“Two hundred Albanians land illegally in Sicily”
reads a headline in an Italian newspaper. “In 1998,
133 Mexicans died trying to cross the United States border,”
reports a migrant- support group in Mexico. Too often these
news reports are delivered in cold, dry terms portraying these
people as a socio-economic problem, a law-and-order issue
or a source of disease. But behind the numbers and headlines
are the individual stories of people who have risked everything
in search of a better life.
The reasons people migrate differ considerably. It is important
to make the distinction between those who have decided to
move and those who were forced to. A migrant is a person who
freely chooses to move from one place to another. The main
causes are generally economic or demographic – the famous
gap between industralized and developing countries. It follows
that while refugees, displaced people and asylum seekers are
migrating, they are not migrants. Instead, they are fleeing
war, persecution or natural disasters.
Migrants, refugees and asylum seekers are from elsewhere,
they are the ‘other’ often accused of causing
overcrowding, unemployment, draining social and health services,
and posing cultural threats in host countries. This is a result
of perceptions that there is already too much migration and
from the ‘wrong’ countries as well as old- fashioned
racism and prejudice. In the case of migrants, this is despite
the fact that they have frequently been brought into a country
to perform the work which nationals find too demanding, precarious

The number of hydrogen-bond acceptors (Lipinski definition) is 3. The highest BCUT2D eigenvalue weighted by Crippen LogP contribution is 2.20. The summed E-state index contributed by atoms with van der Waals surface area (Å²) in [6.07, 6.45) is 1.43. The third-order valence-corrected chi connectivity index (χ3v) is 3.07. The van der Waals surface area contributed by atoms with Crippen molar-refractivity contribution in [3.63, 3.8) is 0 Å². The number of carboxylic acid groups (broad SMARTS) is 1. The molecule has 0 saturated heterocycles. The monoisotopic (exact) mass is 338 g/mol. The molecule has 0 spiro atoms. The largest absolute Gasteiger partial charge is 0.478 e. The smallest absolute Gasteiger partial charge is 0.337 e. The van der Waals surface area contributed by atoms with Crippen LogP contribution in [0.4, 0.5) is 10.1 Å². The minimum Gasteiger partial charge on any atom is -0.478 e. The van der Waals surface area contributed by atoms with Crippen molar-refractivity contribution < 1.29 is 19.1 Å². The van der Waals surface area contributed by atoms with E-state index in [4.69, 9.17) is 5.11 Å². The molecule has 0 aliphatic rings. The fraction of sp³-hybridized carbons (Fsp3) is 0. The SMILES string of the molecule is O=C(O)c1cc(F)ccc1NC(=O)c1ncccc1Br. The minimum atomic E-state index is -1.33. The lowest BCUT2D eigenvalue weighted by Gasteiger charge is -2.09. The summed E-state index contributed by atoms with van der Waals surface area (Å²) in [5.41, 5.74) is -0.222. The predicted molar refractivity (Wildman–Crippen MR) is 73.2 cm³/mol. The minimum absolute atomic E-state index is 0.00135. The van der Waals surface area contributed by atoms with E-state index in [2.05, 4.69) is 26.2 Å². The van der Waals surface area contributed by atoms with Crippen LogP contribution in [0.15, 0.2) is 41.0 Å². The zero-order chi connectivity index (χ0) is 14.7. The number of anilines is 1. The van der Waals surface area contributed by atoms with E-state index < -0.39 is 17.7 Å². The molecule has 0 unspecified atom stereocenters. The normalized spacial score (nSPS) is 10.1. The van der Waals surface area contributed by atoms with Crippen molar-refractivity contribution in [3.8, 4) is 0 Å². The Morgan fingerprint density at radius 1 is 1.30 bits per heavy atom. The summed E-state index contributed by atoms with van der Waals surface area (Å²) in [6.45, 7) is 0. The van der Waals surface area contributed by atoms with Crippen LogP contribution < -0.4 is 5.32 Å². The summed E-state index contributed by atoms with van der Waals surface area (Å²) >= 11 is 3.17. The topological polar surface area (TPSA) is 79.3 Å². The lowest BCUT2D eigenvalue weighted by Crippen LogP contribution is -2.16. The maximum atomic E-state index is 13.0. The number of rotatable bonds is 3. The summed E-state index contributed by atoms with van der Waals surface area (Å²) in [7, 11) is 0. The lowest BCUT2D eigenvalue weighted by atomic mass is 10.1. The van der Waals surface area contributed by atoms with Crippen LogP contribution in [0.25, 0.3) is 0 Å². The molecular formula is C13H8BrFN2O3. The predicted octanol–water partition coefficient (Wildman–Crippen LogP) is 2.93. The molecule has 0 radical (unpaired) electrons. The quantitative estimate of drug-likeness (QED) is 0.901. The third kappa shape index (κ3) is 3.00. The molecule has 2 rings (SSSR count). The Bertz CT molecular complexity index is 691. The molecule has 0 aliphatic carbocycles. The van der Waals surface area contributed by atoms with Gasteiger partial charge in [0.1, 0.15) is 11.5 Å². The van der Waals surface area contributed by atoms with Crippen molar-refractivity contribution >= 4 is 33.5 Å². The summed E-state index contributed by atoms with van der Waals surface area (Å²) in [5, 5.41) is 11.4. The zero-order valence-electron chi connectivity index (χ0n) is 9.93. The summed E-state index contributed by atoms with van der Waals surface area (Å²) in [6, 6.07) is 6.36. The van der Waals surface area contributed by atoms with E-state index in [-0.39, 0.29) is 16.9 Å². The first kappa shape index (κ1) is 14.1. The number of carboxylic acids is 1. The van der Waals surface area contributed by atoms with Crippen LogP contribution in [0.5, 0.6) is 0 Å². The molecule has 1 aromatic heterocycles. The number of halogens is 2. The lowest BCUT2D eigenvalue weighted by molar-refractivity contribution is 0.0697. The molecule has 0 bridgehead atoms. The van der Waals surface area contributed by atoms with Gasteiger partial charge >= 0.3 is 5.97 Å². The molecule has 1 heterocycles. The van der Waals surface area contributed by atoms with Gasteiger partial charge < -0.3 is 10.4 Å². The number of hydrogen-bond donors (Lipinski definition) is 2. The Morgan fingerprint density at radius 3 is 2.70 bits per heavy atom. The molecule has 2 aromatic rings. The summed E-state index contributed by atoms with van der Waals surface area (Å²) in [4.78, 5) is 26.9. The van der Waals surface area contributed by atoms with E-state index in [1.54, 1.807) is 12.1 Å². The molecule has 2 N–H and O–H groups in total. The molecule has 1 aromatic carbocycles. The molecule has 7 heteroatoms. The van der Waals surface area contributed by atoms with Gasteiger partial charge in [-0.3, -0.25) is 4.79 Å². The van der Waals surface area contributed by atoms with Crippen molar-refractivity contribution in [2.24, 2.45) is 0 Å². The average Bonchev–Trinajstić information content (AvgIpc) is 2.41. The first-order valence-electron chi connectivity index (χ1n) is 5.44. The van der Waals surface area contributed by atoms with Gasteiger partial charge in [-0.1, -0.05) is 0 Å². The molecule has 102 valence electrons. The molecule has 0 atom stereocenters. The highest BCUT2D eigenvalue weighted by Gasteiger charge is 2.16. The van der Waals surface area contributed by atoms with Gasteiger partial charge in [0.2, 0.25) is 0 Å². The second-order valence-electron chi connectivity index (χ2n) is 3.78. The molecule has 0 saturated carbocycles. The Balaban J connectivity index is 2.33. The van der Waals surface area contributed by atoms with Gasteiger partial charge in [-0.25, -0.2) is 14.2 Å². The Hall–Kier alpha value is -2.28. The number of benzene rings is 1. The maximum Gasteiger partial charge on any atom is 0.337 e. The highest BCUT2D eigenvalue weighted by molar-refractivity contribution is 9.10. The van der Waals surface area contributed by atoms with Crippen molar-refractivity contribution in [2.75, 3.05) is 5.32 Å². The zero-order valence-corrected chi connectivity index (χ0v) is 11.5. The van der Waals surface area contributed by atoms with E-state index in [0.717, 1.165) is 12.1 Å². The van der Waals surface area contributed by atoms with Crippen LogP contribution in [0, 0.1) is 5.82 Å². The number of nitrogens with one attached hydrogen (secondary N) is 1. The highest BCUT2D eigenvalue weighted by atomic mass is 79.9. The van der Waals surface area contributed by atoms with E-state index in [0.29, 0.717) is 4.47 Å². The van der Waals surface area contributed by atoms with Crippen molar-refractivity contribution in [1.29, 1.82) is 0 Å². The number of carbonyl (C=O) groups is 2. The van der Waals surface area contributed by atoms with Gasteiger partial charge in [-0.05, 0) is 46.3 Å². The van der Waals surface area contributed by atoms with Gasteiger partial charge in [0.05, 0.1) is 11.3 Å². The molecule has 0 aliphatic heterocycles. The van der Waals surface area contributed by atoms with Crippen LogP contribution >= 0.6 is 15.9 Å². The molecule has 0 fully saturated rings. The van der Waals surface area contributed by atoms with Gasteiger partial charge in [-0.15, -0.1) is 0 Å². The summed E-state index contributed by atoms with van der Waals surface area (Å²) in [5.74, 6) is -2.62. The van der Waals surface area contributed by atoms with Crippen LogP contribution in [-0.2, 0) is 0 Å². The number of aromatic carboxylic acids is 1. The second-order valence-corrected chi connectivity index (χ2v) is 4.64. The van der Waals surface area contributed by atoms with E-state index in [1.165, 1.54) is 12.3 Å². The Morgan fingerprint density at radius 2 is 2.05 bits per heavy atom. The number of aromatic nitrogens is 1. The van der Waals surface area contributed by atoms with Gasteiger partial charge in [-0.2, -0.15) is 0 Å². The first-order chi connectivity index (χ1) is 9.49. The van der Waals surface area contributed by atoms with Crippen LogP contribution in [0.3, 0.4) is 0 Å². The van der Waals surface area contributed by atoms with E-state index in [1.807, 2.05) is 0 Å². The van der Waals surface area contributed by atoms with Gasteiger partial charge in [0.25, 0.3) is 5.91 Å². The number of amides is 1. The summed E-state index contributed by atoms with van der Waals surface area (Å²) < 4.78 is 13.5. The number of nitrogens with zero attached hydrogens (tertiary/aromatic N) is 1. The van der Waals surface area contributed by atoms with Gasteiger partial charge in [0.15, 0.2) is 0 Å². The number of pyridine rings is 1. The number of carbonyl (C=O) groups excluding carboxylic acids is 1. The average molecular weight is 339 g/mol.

or poorly paid to do.
The plight of these people is further complicated as the
criteria separating each group has become increasingly blurred.
This has left a growing number languishing in an administrative
limbo some call it a ‘bazaar’ – in which,
more often than not, they live in dangerous and clandestine
As unprecedented numbers of individuals are on the move,
the world’s policy makers and politicians are only beginning
to come to terms with the fact that a worldwide phenomenon
exists which has defied all their attempts at control.
In keeping with its humanitarian tradition, the Red Cross
and Red Crescent Movement has on the whole risen to the challenge
posed by migration, particularly in terms of protecting and
assisting refugees and asylum seekers. Indeed, many National
Societies deserve praise for their impressive efforts over
the last generation to help settle refugees and asylum seekers
and provide them with medical and social care, with the support
of the International Federation and the ICRC. This being said,
it now behoves the Movement to make even greater efforts to
promote more humane policies towards those who migrate and
develop a holistic response to the situation of migrants,
refugees and asylum seekers. Such an adjustment requires creativity,
courage and better coordination between the different components
of the Movement.
In view of this, Red Cross, Red Crescent has chosen
to illustrate the reality faced by certain categories of migrants
and asylum seekers and the Movement’s response, focusing
on two examples, one from Asia, the other from western Europe.